MESSM Biennial Meeting to be Held in Cairo Next Month
Scientists Investigate Penile Innervation in Spina Bifida Patients
Dear colleagues and friends,
With great pleasure and honor I herewith invite you to attend the 3rd Biennial Meeting of the Middle East Society for Sexual Medicine (MESSM), which will be held from 15-17 October in the beautiful Fairmont Nile City hotel in Cairo. We will be thrilled to have you joining us and wish to express our sincere appreciation for your support of this meeting.
Our Scientific Committee has set up a very vivid program. More than 30 renowned specialists, both national as well as international, will present or moderate one of the sessions of the scientific program. They represent the Urological, Andrological, Family Medicine and Psychiatric disciplines and will update you on the most interesting items in the field of sexual medicine
Visit the website www.messm.org/cairo-program for an overview of the complete scientific program. To register directly please visit www.messm.org/cairo-registration.
On behalf of the Board of Directors I look forward to welcome you in the magnificent city of Cairo. Your interest in this inspiring, and enjoyable meeting is highly appreciated and I am convinced that this meeting will be of significant added value to your practice.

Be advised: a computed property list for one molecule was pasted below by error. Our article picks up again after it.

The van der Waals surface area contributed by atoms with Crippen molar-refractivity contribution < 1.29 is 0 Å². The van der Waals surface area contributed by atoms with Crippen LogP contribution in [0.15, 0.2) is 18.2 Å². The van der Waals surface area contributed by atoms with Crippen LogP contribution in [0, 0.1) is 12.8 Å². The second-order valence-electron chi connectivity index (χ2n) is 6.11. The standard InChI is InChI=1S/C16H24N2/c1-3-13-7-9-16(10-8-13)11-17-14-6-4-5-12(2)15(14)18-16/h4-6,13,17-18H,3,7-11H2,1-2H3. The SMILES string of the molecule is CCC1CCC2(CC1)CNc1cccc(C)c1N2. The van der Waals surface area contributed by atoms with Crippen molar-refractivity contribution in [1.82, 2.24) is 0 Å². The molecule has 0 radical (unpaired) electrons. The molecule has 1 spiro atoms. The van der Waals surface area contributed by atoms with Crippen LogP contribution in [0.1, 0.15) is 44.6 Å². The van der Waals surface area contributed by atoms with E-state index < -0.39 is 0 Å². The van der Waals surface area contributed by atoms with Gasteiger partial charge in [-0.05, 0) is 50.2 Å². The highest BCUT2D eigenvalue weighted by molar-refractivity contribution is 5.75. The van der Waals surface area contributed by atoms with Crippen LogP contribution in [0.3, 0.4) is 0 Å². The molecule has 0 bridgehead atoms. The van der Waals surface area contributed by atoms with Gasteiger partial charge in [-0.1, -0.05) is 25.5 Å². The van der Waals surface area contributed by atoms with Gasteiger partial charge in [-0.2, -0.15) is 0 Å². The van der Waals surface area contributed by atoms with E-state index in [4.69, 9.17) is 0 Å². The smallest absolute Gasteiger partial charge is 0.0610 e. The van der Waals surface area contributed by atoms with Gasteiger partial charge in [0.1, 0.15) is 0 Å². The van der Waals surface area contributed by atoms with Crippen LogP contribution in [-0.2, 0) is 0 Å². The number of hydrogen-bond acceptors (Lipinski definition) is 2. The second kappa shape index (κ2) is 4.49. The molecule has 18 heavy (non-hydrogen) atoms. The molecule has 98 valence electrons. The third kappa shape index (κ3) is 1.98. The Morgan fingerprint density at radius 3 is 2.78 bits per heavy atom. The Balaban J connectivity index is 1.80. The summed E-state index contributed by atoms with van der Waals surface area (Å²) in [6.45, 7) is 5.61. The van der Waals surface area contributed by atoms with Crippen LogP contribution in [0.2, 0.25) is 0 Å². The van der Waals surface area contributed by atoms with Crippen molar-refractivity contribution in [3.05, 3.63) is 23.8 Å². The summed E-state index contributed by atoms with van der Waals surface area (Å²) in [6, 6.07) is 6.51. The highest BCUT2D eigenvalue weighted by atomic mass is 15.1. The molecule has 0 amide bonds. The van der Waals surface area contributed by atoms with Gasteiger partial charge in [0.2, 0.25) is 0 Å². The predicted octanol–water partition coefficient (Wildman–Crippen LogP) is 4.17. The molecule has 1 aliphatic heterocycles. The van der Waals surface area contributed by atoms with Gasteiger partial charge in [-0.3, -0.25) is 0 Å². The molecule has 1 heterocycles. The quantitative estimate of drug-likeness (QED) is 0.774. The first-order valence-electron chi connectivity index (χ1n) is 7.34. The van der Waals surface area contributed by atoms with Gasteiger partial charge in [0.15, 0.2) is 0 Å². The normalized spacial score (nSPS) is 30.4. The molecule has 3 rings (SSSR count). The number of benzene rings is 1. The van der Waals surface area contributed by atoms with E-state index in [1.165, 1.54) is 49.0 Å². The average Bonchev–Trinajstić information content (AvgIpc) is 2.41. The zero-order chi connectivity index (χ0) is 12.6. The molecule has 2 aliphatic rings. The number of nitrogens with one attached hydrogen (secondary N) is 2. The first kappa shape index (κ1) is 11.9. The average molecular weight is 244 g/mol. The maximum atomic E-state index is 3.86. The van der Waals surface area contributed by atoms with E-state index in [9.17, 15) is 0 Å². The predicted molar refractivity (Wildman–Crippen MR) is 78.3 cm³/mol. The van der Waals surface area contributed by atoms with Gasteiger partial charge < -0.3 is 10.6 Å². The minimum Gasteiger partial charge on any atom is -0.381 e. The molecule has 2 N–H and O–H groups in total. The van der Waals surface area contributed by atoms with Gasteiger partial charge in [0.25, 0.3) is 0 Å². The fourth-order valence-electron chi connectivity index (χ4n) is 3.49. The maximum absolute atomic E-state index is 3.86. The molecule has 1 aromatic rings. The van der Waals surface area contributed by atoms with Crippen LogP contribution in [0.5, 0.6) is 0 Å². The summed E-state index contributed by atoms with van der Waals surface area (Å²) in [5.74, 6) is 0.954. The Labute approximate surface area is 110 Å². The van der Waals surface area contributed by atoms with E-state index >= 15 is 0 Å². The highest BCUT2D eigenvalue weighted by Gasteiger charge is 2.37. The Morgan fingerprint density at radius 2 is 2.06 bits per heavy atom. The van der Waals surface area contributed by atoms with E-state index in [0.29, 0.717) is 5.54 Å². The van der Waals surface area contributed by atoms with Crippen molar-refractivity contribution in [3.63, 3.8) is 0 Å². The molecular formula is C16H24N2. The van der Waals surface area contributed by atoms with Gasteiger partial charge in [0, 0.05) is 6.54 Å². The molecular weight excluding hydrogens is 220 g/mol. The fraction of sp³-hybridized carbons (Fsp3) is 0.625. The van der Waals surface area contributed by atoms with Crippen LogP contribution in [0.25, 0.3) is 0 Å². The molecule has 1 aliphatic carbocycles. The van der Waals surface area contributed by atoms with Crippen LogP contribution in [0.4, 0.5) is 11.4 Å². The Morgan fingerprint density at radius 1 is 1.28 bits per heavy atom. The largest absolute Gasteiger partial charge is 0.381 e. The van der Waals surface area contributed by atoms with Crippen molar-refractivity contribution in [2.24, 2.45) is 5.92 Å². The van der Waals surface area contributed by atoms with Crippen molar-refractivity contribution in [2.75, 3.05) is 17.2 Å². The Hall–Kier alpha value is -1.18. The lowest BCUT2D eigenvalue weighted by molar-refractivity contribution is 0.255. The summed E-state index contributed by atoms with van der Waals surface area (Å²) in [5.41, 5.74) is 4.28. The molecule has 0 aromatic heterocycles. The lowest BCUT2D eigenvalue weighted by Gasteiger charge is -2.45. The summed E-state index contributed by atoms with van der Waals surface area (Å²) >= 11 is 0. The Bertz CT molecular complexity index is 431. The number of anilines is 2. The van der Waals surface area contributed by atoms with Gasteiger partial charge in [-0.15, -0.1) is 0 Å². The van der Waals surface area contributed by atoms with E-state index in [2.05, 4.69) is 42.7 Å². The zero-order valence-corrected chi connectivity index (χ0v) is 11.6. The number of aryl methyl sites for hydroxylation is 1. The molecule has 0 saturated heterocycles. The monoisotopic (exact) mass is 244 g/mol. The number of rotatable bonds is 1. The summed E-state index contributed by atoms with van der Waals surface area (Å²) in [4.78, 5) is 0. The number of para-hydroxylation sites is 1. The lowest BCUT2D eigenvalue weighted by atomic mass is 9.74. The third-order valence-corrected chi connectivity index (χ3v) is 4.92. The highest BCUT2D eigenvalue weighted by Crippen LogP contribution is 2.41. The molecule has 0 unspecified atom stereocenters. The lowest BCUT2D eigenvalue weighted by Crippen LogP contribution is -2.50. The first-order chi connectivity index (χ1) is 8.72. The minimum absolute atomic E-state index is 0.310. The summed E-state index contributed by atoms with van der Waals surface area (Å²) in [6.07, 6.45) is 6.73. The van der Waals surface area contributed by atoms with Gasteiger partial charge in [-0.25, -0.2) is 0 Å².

Men with spina bifida may have little or no sensation in the penis. A procedure called TOMAX has been developed to innervate the penis and recently, Dutch researchers used fMRI brain mapping to see how the brain adapts.
TOMAX (TO MAX-imize sensation, sexuality, and quality of life) involves joining two sensory nerves, which shifts sensation from the groin to the penis. Patients may eventually feel pleasure when sexually stimulated.
Three men who had undergone the procedure agreed to have their brains scanned while a paint brush stimulated their glans penis, groin, and index finger. One hundred fifty separate stimulations were done overall.
Stimulation of the re-innervated side of the penis and the contralateral groin area activated similar areas of the somatosensory cortex (SI). However, distinct SI networks were found in the connectivity analysis.
The study was first published online last month in The Journal of Sexual Medicine. Please click here for more details.